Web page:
On Friday, Angus Dwyer wrote on Twitter:
You'll never guess what uncontroversial Christian doctrine this Republican candidate and/or office-holder believes!
Yes, friends, it's that time of month again, when political reporters discover Christian doctrine and write BuzzFeed-style pieces about how outrageous said doctrine is! This weekend's example comes, conveniently enough, from BuzzFeed's own Andrew Kaczynski:
Virginia Republican Lt. Governor candidate E.W. Jackson candidate said birth defects are caused by sin.
The headline and subhed:
Va. Republican Lt. Governor Candidate Said Birth Defects Were Caused By Sin
“It is the principle of sin, rebellion against God and His truth which has brought about birth defects and other destructive natural occurrences.”
Don't most Christians think that the world would be perfect if not for sin?
Kaczynski then appealed to his 12 years of Catholic education to say he had never heard of such a notion. Gehrke provided links to Augustine.
It turns out all sorts of Christians teach and confess that evil is not the result of a loving God but, rather, sin. Just randomly from the Google, for instance, I found this passage on an Antiochian Orthodox Church web site explaining Holy Unction:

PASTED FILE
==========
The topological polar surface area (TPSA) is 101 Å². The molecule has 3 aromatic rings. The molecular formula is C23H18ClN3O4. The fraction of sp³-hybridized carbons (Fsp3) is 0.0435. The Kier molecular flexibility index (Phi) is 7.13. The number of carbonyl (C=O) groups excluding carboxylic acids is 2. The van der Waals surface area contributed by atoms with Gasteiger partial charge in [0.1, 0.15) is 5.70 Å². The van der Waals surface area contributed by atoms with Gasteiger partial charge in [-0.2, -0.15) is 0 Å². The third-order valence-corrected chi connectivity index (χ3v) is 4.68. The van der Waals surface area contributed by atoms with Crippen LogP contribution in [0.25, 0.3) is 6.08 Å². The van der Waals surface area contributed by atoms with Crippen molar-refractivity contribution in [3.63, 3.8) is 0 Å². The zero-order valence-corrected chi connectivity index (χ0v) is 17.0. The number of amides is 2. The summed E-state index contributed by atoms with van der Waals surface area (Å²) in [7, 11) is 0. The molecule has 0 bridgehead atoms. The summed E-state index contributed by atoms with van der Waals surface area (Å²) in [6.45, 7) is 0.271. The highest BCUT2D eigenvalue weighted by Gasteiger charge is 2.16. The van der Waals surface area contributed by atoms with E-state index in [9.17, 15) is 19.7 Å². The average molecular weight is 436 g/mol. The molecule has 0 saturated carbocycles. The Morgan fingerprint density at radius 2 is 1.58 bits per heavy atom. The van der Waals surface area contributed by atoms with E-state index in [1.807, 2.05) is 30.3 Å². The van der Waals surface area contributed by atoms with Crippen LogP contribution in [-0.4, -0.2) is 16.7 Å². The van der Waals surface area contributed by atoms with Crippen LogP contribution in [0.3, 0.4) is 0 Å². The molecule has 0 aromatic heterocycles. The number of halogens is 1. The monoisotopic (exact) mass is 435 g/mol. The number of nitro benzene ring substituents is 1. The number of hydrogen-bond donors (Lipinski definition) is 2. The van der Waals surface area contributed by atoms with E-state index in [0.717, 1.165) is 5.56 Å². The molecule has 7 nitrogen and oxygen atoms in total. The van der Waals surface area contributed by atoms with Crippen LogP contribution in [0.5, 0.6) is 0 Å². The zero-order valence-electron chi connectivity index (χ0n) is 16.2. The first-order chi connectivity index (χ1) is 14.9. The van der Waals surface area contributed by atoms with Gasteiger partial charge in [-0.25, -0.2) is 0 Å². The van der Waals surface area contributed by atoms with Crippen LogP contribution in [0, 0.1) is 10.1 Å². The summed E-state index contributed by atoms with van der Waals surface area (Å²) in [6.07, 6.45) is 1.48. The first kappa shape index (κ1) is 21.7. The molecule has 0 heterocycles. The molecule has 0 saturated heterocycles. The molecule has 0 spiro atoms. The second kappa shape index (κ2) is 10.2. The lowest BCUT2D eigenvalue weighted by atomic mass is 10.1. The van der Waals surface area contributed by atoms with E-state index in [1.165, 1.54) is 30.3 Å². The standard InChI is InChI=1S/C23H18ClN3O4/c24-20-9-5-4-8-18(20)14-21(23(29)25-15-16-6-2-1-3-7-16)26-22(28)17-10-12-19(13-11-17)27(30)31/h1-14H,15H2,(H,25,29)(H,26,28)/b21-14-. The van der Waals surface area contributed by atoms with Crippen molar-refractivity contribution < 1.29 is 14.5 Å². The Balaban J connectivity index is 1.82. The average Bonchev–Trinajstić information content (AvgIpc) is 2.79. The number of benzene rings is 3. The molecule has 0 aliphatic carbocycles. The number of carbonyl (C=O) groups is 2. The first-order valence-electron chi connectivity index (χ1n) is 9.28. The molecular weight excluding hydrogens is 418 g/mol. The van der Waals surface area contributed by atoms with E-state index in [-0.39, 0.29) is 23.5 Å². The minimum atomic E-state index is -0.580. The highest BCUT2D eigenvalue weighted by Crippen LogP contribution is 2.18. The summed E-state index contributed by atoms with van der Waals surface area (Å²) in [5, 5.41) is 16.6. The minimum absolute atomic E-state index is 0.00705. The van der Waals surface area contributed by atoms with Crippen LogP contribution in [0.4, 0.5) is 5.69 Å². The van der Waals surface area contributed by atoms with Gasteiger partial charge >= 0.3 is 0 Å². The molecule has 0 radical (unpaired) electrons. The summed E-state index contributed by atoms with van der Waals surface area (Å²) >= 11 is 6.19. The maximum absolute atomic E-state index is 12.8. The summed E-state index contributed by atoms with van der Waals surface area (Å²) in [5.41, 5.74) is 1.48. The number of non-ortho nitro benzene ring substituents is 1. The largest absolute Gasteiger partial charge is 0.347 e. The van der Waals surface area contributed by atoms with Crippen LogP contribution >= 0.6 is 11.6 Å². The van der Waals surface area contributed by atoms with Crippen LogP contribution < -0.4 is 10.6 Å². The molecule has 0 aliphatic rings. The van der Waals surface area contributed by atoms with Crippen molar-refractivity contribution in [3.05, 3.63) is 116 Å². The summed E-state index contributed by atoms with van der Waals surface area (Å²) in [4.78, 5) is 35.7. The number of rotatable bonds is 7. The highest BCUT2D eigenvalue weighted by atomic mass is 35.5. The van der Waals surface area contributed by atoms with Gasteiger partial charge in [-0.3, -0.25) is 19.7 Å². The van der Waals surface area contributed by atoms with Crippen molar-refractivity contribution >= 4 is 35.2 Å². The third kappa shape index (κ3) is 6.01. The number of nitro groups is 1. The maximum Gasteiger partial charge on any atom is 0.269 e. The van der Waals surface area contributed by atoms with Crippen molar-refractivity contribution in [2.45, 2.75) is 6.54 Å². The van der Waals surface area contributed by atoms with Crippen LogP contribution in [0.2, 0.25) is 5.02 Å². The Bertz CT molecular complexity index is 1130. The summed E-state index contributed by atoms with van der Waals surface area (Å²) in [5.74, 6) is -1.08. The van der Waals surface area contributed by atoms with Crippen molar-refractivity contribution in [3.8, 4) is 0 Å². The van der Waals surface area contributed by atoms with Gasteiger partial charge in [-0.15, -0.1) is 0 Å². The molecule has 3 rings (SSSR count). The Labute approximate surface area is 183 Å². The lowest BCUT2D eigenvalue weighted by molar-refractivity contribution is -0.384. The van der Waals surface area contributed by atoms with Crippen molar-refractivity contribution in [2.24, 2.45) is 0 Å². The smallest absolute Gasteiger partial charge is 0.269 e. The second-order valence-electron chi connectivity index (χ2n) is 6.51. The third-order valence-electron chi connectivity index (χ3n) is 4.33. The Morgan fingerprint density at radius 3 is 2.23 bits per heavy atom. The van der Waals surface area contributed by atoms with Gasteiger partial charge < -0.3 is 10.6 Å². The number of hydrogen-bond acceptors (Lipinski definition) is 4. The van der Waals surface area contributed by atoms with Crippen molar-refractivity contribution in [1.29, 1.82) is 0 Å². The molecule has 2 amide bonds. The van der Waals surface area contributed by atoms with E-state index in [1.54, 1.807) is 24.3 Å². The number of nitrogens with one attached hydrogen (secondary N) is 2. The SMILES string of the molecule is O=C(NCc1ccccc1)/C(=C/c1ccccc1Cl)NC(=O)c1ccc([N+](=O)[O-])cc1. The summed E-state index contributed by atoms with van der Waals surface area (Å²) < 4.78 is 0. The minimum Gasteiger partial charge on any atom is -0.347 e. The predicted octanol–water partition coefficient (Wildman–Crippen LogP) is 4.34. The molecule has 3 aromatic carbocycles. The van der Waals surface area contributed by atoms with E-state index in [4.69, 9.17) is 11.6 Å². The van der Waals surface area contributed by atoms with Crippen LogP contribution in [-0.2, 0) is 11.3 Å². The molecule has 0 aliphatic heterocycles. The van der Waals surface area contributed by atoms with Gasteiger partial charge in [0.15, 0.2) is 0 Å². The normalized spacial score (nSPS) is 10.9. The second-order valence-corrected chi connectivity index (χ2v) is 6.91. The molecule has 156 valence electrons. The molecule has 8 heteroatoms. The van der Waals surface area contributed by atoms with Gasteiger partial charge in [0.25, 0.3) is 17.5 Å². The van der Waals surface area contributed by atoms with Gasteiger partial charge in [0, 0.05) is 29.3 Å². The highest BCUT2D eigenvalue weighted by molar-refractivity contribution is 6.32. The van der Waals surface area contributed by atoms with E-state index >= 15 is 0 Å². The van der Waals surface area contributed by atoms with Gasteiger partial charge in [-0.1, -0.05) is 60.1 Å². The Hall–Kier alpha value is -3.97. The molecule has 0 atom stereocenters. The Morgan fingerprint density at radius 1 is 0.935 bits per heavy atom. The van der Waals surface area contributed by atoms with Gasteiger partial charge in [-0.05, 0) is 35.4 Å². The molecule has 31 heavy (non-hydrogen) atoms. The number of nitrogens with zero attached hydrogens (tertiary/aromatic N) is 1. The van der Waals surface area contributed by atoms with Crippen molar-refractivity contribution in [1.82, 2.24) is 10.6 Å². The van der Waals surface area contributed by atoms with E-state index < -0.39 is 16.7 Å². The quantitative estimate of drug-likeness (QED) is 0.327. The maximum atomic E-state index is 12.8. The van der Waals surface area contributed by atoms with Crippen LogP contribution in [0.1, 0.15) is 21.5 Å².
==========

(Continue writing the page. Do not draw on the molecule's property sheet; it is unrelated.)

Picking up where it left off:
Sickness is the weakness of the body as a result of the sin of the world. Sickness is not the punishment from God of personal sinful behavior, per se. We all share in the consequences of sin in this world.
I hope no Orthodox Christians think about running for political office! BuzzFeed is on it!
I'm not saying Christian teaching on sin, sickness and death is easy for an uninformed person to understand. It's not. It's a topic that has been a challenge for Christians since Jesus first told questioners that a man's birth defect was not the result of his sin or his parents, as had been held. He goes on to heal the defect and give everyone a larger lesson about everyone being born blind and defected.
I imagine that when some reporters read the Republican candidate's words, they just assume the worst or even just assume that he was saying, contra what Jesus taught while performing miracles, that birth defects were caused by the personal sins of the involved parties. I haven't read Jackson's book, but you certainly would need far more than the passage quoted by BuzzFeed to accuse him of straying so far from traditional Christian teaching.
I know it's the season for catching a certain type of candidate spouting Christian doctrine. But let's work a bit harder on our understanding of basic Christian teachings before writing pieces such as BuzzFeed's (since picked up by a few other outlets).
Botticelli's St. Augustine via Wikipedia.